With regard to the board, the company should state in its annual report whether:

    1. The Board takes regular account of the significance of social, environmental and ethical (SEE) matters to the business of the company.
    2. The Board has identified and assessed the significant risks to the company’s short and long term value arising from SEE matters, as well as the opportunities to enhance value that may arise from an appropriate response.
    3. The Board has received adequate information to make this assessment and that account is taken of SEE matters in the training of directors.
    4. The Board has ensured that the company has in place effective systems for managing significant risks, which, where relevant, incorporate performance management systems and appropriate remuneration incentives.

With regard to policies, procedures and verification, the annual report should:

    1. Include information on SEE-related risks and opportunities that may significantly affect the company’s short and long term value, and how they might impact on the business.
    2. Describe the company’s policies and procedures for managing risks to short and long term value arising from SEE matters. If the annual report and accounts states that the company has no such policies and procedures, the Board should provide reasons for their absence.
    3. Include information about the extent to which the company has complied with its policies and procedures for managing risks arising from SEE matters.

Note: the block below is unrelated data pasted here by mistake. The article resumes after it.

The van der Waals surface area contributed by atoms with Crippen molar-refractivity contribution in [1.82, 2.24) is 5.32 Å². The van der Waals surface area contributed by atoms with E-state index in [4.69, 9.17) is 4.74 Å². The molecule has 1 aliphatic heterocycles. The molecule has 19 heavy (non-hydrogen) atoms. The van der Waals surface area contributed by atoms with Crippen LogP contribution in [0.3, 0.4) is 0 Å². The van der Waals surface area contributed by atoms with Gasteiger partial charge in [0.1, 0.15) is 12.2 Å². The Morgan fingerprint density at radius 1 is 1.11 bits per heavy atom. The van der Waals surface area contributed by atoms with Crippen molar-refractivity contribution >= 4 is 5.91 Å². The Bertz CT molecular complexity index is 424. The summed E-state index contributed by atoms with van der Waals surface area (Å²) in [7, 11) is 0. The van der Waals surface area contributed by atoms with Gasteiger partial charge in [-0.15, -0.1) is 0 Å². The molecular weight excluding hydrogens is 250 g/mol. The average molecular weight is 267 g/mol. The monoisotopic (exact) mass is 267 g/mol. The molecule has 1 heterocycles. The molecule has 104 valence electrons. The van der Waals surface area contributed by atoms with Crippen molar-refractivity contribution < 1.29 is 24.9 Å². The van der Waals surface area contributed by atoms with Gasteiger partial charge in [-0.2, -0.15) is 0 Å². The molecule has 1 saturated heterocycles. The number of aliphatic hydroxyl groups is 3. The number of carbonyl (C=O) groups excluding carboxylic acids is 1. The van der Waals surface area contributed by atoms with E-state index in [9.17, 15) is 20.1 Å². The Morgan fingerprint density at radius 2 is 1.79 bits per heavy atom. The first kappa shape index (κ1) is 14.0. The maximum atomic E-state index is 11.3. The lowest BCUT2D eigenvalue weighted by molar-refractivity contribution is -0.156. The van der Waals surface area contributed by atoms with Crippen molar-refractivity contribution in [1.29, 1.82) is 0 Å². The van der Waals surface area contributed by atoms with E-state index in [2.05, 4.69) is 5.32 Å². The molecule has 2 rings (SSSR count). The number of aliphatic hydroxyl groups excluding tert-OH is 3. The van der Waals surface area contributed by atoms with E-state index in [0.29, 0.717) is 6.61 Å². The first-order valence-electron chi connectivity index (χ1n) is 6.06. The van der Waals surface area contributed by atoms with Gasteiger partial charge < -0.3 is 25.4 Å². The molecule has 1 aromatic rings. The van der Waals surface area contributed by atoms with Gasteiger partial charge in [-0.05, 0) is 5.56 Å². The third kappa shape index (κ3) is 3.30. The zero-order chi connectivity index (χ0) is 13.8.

4. Describe the procedure for verification of SEE disclosures. The verification procedure should be such as to achieve a reasonable level of credibility.

Future Developments:

Companies would be well advised to take note of the ABI’s recent contribution to CSR. The report and guidelines seem likely to have a significant impact on the UK investment market, but whether they bite deep or not, the international march towards CSR will continue to gather pace. Domestically, matters will be taken a step further when the new Companies Act comes into force. The final report of the Company Law Review group published last year and currently available on the DTI’s web site, indicated that directors will need to report annually on social and environmental matters, and will need to recognise, where relevant:

the importance of relations with employees, suppliers, customers and others, the need to maintain a reputation for high standards of business conduct, and the impact of their actions on the community and the environment.


The content of this article does not constitute legal advice and should not be relied on in that way. Specific advice should be sought about your specific circumstances.